This year cloud, mobile and virtualisation software giant Citrix celebrates its 25th anniversary, almost a dinosaur in the tech world. It was founded by an ex-IBM software developer in 1989, just seven years after the advent of the PC. In an era when distributed PCs were the norm and the mainframe was becoming obsolete, it was among the first to push the idea of software access from a central server and the ability to use thin clients, and has always focused on building its product portfolio around the concept of the untethered worker- an idea that is now more pertinent than ever in the era of BYOD, cloud ubiquity and software-defined IT.
In what is described as a ‘watershed’ event for Citrix, 2014’s Citrix Synergy conference has seen some of its 330,000 customers convene on Los Angeles to learn what’s next for the firm that has consistently been ahead of its time in the field of visualisation, as well as gain a better footing in their own virtualisation projects.
Alongside updates to its existing product offerings around mobile optimisation and streamlining productivity, the biggest announcement has been the company’s answer to the mobile workspace market, the Citrix Workspace Suite- an integrated platform that brings together its technology around virtual desktops and apps, and data sync and share as a single product designed to be device and cloud independent.
As Matt Morgan, VP worldwide corporate marketing at Citrix explains, the solution is a culmination of the last 25 years of strategic planning towards integration.
‘If you think about our roadmap, the Workspace Suite has really been a steady part of that for years,’ says Morgan. ‘The work we’ve done over the past 25 years on virtualisation and the acquisitions and investments around that is really starting to pay dividends, and it’s really an extension of same basic concept of people getting access to anything anywhere.’
Morgan believes the idea of the single workspace suite is going to be a ‘mega trend’ that will take the IT world by storm.
‘The need to disconnect from the hardware the ability to lift your services off the device and access it from any device- everyone wants that and it’s a serious imperative,’ he says. However Morgan argues that Citrix is the first to be able to offer a comprehensive solution in the nascent product category of the workspace suite.
‘When you look at a virtual workspace and what’s involved, other companies might start to offer more pieces,’ he says. ‘But this is really point solutions stitched together from different vendors, and then you don’t get the support, you get multiple purchase contracts, and it gets very expensive. Whereas I would argue we have been well positioned in each of the ‘sub categories’ if you like, and we offer integration. VMware, for instance, have announced stuff in the virtual application space, but it’s going to be tough for them because of our market penetration.’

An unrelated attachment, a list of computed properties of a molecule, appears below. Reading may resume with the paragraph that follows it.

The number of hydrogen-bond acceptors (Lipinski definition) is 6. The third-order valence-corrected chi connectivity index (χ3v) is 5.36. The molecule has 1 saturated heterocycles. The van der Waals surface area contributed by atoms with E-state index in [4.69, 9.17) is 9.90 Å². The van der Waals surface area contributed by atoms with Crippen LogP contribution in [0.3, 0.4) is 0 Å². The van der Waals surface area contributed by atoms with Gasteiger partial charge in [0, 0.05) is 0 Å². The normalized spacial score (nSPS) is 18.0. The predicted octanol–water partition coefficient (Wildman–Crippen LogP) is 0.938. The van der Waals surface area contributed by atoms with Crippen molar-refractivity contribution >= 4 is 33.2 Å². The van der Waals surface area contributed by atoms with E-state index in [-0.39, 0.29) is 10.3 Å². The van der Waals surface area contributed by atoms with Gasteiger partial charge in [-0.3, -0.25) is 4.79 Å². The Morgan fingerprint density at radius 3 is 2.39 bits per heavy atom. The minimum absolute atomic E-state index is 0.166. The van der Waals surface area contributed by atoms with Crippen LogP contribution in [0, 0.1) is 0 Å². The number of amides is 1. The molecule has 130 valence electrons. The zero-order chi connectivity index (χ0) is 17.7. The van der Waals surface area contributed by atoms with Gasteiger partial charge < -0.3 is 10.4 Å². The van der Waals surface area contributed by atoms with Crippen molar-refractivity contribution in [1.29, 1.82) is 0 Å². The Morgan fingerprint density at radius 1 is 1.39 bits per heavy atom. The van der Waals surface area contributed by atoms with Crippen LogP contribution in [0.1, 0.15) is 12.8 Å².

In his keynote speech at Citrix Synergy 2014, Citrix CEO Mark Templeton’s mantra was ‘don’t own stuff’ – the concept of the CIO as a broker of services instead of a hoarder of shiny gadgets and a hardware problem solver. But how far away are we from a completely virtualised enterprise, considering the idea has been around for nearly three decades?
‘I think it will always be complimented by on-site technology,’ says Morgan. ‘Because this is where we have spent billions of dollars historically. We think hybrid is going to be here for a while, and it won’t just be a case of going from one to the other. Mainframes are a thirty year old technology and a big portion of our business. It doesn’t matter, the service trend is a significant one, and something that will become a larger percentage of IT spend.
‘We believe even if you have the equipment on premise you are probably going to organise it as if it’s cloud like, and deliver your own Amazon-style clouds. The better the bandwidth, the more mobile people get, the more they will need to have a service-like architecture.’
Morgan puts the longevity of Citrix down to its ability to respond to the ‘tsunamis’ of hype around new technologies that continually arise anf then plateau, while growing the areas it has always had a foundation in.
‘Most software companies standardise around one thing and then they move on and don’t make it to the next,’ says Morgan. ‘But Citrix has grown consistently throughout its life. The workspace suite is a huge bet, but we believe it’s easy to comprehend as a value proposition. Citrix has predicated and accurately called on the market trends so far, and we think we are breaking new ground.’